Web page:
In that case, how did you go about learning the SoCal scene?
Disco gave me a lot of videos to look at from various SoCal indies. He not only introduced me to smaller promotions like MPW, UPW, and RevPro, but to some of the best and brightest wrestlers that SoCal had to offer, as well – TARO, Mr. Excitement, Rising Son, Joey Ryan, the Havana Pitbulls (then known as Los Cubanitos), Shogun, etc. I did my best to soak up everything like a sponge. Yes, in retrospect, I should have soaked a little longer, but that’s beside the point.
Was EPIC specifically started as a stand-alone promotion, or was something else originally in the works?
Originally, we wanted to run under the RevPro banner. The promotion hadn’t run a show in a while and we thought it would be a good way to keep the fed alive. However, in attempting to do so, I learned my FIRST RULE in professional wrestling: Promoters are completely unable to work together. Period. Are there exceptions? Of course. Every rule has exceptions. However, we’re not talking about the few exceptions here. We’re talking about the norm. And the norm will ALWAYS be that promoters CANNOT work together. No matter how much lip service they pay to other promotions or what fronts they put up for the fans about solidarity – they will ALWAYS eventually butt heads over who to push, who not to push, who’s a draw, who’s not a draw, blahblah freakin’ blah. Sad but true.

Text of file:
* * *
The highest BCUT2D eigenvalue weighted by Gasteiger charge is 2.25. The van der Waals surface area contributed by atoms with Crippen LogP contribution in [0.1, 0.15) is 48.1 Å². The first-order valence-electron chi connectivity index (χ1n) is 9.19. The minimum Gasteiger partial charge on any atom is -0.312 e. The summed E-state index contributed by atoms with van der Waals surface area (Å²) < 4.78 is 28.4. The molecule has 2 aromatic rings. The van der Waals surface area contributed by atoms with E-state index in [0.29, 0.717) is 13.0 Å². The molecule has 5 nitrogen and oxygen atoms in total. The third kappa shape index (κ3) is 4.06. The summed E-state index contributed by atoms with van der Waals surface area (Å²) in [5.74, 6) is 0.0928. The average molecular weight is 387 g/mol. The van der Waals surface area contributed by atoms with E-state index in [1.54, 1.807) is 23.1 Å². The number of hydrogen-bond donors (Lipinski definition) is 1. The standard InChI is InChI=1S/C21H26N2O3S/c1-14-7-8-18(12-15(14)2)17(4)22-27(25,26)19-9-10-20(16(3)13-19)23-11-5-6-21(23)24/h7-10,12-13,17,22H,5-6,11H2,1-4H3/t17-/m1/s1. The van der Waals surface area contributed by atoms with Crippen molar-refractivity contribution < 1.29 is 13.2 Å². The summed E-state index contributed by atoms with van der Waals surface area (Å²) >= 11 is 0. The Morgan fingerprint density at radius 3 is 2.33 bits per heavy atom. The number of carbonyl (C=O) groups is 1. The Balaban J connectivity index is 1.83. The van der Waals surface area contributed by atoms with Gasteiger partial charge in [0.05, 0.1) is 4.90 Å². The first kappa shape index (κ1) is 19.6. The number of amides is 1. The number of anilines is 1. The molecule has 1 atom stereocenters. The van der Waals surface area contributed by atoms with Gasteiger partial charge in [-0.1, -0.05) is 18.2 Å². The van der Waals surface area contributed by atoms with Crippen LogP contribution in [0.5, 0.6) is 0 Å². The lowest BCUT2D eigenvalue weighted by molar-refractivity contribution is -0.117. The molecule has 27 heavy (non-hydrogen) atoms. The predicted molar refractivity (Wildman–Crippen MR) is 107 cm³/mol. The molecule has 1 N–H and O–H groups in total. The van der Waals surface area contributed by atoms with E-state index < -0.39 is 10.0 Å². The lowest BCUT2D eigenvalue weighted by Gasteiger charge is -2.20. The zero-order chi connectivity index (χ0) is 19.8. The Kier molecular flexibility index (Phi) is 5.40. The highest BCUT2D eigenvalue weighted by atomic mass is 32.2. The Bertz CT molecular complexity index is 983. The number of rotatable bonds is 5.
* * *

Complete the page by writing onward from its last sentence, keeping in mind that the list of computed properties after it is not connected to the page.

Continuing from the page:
Was there anything besides the “first rule of wrestling” that helped cause tension?
The owner of RevPro, Ron Rivera, apparently had a lot of heat with Excalibur, which I didn’t understand.
In my opinion, Excalibur is one of the smartest, funniest, most well-read and articulate persons I have ever had the privilege of knowing. If that wasn’t enough, I give him full credit for introducing me to “Aqua Teen Hunger Force”, which I will ALWAYS be grateful for! Did he and I butt heads in EPIC? OF COURSE! But it was irrelevant, because good ALWAYS came out of it. I loved the guy dearly, still do to this day, and probably should express that to him more often than I do. Can you believe that before EPIC, he was NEVER given the chance to really TALK on a mic?
[Editor’s Note: Now that’s a damn shame. Much love to Excalibur. (b’-‘)b]
Aside from Excalibur, did you have any other “pet projects” in mind? As in, anyone else you specifically wanted to focus your shows on?